With Republicans taking control of the House of Representatives next month, it seems increasingly unlikely that Senate Democrats will be successful in their push to enact stricter regulations on for-profit colleges. These institutions — like Strayer University and the University of Phoenix — are taking in a growing number of students and an ever increasing amount of federal student aid, while also accounting for a disproportionate amount of student loan defaults.
At the moment, eleven percent of higher-education students are enrolled in for-profits, “but they receive 26 percent of federal student loans and account for 43 percent of defaulters.” For-profit schools have also been accused of “recruiting students with inflated promises, fudging financial-aid applications and leaving graduates with crushing debt and bleak job prospects.”
And at a time when for-profit colleges may very well escape from enchanced regulation, they’re going to be gaining even more students, as state-level budget cuts are pushing students from their local community colleges into the waiting arms of for-profit schools:
As state budget cuts lock students out of community-college classrooms or force them to stand in class, for-profit colleges are attracting hundreds of thousands of poor and minority students, charging up to 10 times as much for the same degree…Today, one in seven minority students attends a for-profit college, as does one in four poor students who receive federal Pell grants for low-income families, according to the U.S. Department of Education and an industry group. Students in for- profit college programs graduate or stay in school less than those at community colleges, according to a study sponsored by the U.S. Department of Education and released this month.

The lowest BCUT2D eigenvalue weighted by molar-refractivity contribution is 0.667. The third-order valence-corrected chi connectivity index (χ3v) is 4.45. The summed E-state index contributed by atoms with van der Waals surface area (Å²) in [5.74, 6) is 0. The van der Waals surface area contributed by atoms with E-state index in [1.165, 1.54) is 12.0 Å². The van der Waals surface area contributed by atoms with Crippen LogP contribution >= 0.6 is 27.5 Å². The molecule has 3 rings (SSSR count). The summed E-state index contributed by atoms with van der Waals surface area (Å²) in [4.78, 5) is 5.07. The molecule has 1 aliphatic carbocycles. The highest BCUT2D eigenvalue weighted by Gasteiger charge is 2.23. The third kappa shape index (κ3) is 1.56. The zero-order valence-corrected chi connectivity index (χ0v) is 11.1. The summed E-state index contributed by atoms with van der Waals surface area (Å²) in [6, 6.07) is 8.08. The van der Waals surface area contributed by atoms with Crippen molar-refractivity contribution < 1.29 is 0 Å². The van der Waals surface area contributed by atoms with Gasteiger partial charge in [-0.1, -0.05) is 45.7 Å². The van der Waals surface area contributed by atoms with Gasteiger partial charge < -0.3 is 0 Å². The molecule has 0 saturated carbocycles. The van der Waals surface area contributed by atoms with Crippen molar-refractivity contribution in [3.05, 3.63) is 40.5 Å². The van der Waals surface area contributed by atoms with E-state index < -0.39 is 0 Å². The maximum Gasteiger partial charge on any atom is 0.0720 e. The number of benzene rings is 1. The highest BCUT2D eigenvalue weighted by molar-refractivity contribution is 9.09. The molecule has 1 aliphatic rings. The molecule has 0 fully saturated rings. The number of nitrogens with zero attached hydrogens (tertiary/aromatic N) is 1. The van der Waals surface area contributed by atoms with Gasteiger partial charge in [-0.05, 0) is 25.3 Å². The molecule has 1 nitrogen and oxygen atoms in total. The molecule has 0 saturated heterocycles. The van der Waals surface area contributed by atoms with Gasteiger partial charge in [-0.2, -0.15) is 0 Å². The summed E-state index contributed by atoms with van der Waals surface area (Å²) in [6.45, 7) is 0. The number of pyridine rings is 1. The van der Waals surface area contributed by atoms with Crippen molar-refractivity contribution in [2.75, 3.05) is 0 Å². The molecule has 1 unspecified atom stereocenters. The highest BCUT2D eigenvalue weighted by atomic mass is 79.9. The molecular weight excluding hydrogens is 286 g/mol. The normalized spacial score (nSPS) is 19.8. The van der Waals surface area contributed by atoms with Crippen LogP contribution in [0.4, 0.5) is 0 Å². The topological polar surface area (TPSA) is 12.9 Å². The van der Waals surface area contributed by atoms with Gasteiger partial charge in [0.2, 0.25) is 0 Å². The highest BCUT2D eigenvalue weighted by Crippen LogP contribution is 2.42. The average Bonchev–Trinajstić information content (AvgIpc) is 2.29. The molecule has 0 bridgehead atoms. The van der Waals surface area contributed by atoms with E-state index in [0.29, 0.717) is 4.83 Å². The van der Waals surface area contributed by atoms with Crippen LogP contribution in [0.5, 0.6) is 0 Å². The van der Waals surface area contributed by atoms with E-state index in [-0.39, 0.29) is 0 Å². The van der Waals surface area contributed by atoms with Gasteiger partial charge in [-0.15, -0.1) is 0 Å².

Washington state, New York state, and California have all cut their community college budgets in response to the recession, while many states, including Virgina and Georgia, have hiked community college tuition.
According to the Pew Research Center, “one-quarter (24%) of 2008 bachelor’s degree graduates at for-profit schools borrowed more than $40,000, compared with 5% of graduates at public institutions and 14% at not-for-profit schools.” But the problem here isn’t only that these schools are leaving students buried in debt. It’s that they’re doing it while sucking up taxpayer money.
As Bloomberg News noted, “as much as 90 percent of revenue at each for-profit college comes from federal student aid.” And executives at these schools are using this taxpayer largesse to line their own pockets. Strayer University’s CEO, for instance, made $41.9 million last year, “26 times the compensation of the highest-paid president of a traditional university.” But House Republicans are going to bat for these higher education profiteers, to the detriment of students and the federal government’s bottom line.